top of page

Hide And Seek

Updated: May 7

It was summertime, 1979.

"You're it!"

Kick the Can or Hide and Seek were the highlights of our evenings at Cholla Mobile Home Park, located on the southeast border of Joseph City, Arizona, the town of my youth.

Nighttime was the best for these games as it afforded the most imaginative hiding spots. When you stood still and held your breath as "It" ran past, there was a good chance you would escape notice in the shadows. If you were lucky, you could make a break from your hiding spot and get to base safely. Home base, illuminated by a security light, was good at attracting flying insects, bats, and the sneaky, ninja-like kids running to base, calling out, "home free."

With nearly forty homes in the park at its zenith, we never lacked friends and siblings with which to play. There were usually at least eight of us kids playing at a time. Both boys and girls, we ranged in age from tweens to late teens. The news of these shenanigans spread throughout the school. We had friends join us from town on several occasions. Cutoffs, t-shirts, tube socks, and "skunks" were the fashion on those hot summer days. I fancied myself a pretty fast sprinter in my skunks.

Crouched just behind the back of the trailer, I waited for my break. If the security light illuminated even one part of me, I'd be tagged by "It." When I thought my chances were good, I stole away to home base. I could hear the hurried footsteps gaining ground behind me. Mere seconds before "It" tagged, I made it into the light and hollered out, "home free!" My adrenalin ran high and energized as I turned to see "It" dangerously close to me. It was a narrow escape.

My supersonic Skunks.

Now, back in the day, I didn't know who God was except perhaps a giant white-haired man sitting on a chair in the clouds waiting to judge me when I messed up. The thought of being smitten for my wrongdoings was scary. I never liked getting in trouble and mostly tried not to mess up too badly. I tried to learn from the mistakes of others. Full disclosure - I'm still that way. Don't get me wrong. I was responsible for plenty of rotten things in my life that, I'm sure, grieved God. I was and am not beyond reproach. God knows all my hiding spots. That's the way with all of us, isn't it? We all have things hidden in the shadows that others can't see. The human condition makes all of us susceptible to the "Its" that loom in the darkness.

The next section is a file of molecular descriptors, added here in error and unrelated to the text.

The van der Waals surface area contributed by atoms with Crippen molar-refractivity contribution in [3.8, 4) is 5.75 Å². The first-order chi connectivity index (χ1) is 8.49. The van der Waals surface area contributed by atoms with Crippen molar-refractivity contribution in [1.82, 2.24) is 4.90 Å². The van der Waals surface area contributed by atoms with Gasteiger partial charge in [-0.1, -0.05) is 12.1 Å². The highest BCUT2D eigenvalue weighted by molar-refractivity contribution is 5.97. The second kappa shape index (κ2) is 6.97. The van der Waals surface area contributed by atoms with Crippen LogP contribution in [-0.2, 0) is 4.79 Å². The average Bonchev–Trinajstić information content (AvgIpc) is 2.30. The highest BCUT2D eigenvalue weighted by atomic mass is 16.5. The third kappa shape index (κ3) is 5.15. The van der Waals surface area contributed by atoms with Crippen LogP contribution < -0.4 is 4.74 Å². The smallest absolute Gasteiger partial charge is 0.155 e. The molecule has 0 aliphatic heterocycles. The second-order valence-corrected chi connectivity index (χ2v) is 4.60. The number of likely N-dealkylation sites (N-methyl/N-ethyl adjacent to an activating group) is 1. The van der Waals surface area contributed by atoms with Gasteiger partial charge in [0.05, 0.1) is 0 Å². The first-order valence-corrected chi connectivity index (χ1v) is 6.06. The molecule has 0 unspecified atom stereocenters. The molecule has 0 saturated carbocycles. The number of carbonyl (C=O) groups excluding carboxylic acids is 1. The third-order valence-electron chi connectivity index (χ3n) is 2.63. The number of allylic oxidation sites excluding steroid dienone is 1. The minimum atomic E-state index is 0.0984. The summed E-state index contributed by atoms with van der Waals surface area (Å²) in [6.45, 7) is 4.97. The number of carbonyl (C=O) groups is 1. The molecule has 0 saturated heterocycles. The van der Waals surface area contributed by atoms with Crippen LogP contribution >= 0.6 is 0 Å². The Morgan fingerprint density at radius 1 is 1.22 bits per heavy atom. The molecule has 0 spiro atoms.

The thing is, God is not the "It" chasing us down to tag us out. Rather, He is the light that we are running toward.

Jesus said in the book of John 8:12, "I am the light of the world. Whoever follows me will not walk in darkness, but will have the light of life." Darkness cannot abide the light. John 1:5 says, "The light shines in the darkness, and the darkness has not overcome it." 1 Thessalonians 5:4-5 recorded, "But you are not in darkness, brothers, for that day to surprise you like a thief. For you are all children of light, children of the day. We are not of the night or of the darkness." So, I have a question for you today. What are the "Its" that are trying to chase you down? Have you been running from them without the help of Heaven's light? Have you stuffed them under a rug and tried to forget about them? Has "It" caught up to you, tagging you over and over again? My friend, you are not alone. Thankfully, we have a loving God and not some symbolic cartoon character in the sky. We have the Father of lights, from whom we have received every good thing given and every perfect gift. In Him, there is no variation or shifting shadows. He longs to draw you out of the darkness and into his presence. Are you ready to run toward the light? Ready…set… let's go!

Every good and perfect gift is from above, coming down from the Father of the heavenly lights, who does not change like shifting shadows.

James 1:17 NIV

0 views0 comments

Recent Posts

See All

A Christmas Edition

A Special Thank You I am so grateful to have you here with me. Thank you for inviting me to your personal space. I hope to update you on the book's progress in the next email. I have a special Christm


bottom of page